The conference will address how World Heritage is being contextualized in relation to Gender & Diversities and the SDGs. How can research, frameworks and working tools either theoretically or on site address marginalisation and valuation within this sector? The aim of the conference is to address various mechanisms that exclude diversity at World Heritage sites. They include: structural inequalities within World Heritage discourses that marginalise communities; domination of the majority culture over heritage policies; multiple and shifting forms of identities that can better represent official narratives on World Heritage; actions taken by stakeholders that either collectively or deliberately marginalise communities. The conference will also explore innovative ways to address issues affecting gender and diversities at World Heritage particularly relating to SDGs.

SESSION I (March 29): Monuments of Oppression
SESSION II (March 29): Oppression from Monuments
SESSION III (March 30): Acknowledging Intangible Heritage as part of future heritage past
SESSION IV (March 30): Caring for future Worlds? SDGs within Spaces and Places of Heritage


This session (held on March 29, 2021, 12:00-14:15 (UTC)) looks at how marginalised groups are affected by the constant reminder of what historical monuments represent. The power of how their struggles came about, glorified in a monument.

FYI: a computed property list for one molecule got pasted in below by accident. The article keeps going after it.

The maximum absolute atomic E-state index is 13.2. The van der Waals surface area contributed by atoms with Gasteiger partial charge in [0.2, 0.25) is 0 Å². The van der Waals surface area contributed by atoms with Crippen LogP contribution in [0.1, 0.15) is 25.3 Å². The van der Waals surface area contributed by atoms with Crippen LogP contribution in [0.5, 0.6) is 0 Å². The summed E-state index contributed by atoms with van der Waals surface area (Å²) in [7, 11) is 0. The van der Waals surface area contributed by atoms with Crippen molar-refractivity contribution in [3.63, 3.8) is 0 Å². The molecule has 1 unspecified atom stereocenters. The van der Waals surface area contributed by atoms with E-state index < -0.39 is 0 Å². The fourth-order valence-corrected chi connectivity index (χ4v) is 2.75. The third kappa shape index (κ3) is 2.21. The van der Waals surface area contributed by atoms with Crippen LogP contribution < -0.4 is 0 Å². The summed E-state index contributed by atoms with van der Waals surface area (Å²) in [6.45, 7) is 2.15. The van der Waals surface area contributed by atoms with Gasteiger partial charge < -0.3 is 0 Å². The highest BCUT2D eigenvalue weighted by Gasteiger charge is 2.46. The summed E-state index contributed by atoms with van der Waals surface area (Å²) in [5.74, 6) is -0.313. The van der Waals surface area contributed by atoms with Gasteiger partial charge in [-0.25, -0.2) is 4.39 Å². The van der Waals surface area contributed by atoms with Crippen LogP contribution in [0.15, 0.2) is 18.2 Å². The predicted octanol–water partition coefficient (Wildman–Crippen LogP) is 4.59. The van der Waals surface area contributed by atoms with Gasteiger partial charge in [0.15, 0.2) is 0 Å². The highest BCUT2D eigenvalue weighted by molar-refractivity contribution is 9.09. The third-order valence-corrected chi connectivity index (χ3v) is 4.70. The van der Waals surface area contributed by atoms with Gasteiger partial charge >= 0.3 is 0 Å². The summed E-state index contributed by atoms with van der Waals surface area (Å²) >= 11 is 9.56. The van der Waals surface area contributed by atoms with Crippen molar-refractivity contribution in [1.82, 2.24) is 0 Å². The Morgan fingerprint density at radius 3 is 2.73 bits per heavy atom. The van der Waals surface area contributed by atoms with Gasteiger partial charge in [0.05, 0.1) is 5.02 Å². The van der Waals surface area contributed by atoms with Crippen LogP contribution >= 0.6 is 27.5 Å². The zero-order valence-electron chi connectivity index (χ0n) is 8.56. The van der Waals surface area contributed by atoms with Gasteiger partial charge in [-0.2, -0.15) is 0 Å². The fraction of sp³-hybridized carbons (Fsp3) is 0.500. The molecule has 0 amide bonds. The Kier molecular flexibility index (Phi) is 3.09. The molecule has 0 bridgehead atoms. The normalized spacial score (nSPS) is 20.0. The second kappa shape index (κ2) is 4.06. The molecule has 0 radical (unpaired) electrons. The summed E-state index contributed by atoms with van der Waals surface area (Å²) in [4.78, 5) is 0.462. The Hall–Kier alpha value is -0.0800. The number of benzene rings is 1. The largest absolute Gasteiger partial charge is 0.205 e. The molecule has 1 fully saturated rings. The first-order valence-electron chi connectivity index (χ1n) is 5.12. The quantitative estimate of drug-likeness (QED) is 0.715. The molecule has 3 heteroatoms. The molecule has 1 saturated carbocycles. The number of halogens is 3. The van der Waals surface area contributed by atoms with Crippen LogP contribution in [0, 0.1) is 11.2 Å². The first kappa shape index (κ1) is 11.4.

How the proclaimation of a host country’s dominance over another is celebrated in broad spectacle? The version of history that celebrates, gives prominence and authority over another placed in public arenas. This constant colonial oppression and reminder that the other that was conquered is still insignificant, creates a mental instability for the oppressed gazing at the monuments in question. Marginalised communities see these monuments as part of a streetscape as they go about their businesses, these structures are still part of their periphery vision. They still have to experience a public space that they can’t fully identify with because of the representation of a historical monument in that same space.

In this panel we explore the mental health issues associated with oppressions from the constant reminder of a past steeped in enslavement, degradation, torture and disempowerment. How marginalised communities affected by what colonial monuments represent mean for their mental well being.

Session Moderator: Frida Larios (El Salvador, Gatherer, (International) Indigenous Design Circle)

Speaker 1: Shadreck Chirikure (Professor of Archaeology, University of Cape Town, South Africa & University of Oxford, United Kingdom)
Speaker 2: Michelle Codrington-Rogers (National President, NASUWT- Teachers’ Union, UK)
Speaker 3: Petrona Xemiyulu Tapepechul de Bull Shields (Nawat Nation of Kuskatan, Playwright)
Speaker 4: La Vaughn Belle (Visual Artist, Virgin Islands)
Speaker 5: Ruth Fallenbaum (Clinical Psychologist, California)
Speaker 6: Syrus Ware (Visual Artist, Curator, Activist, Black Lives Matter – Toronto, Performance Disability Art Collective, McMaster University) 

Visual Heritage Storyboards from around the Globe: Ms. Fernande Bodo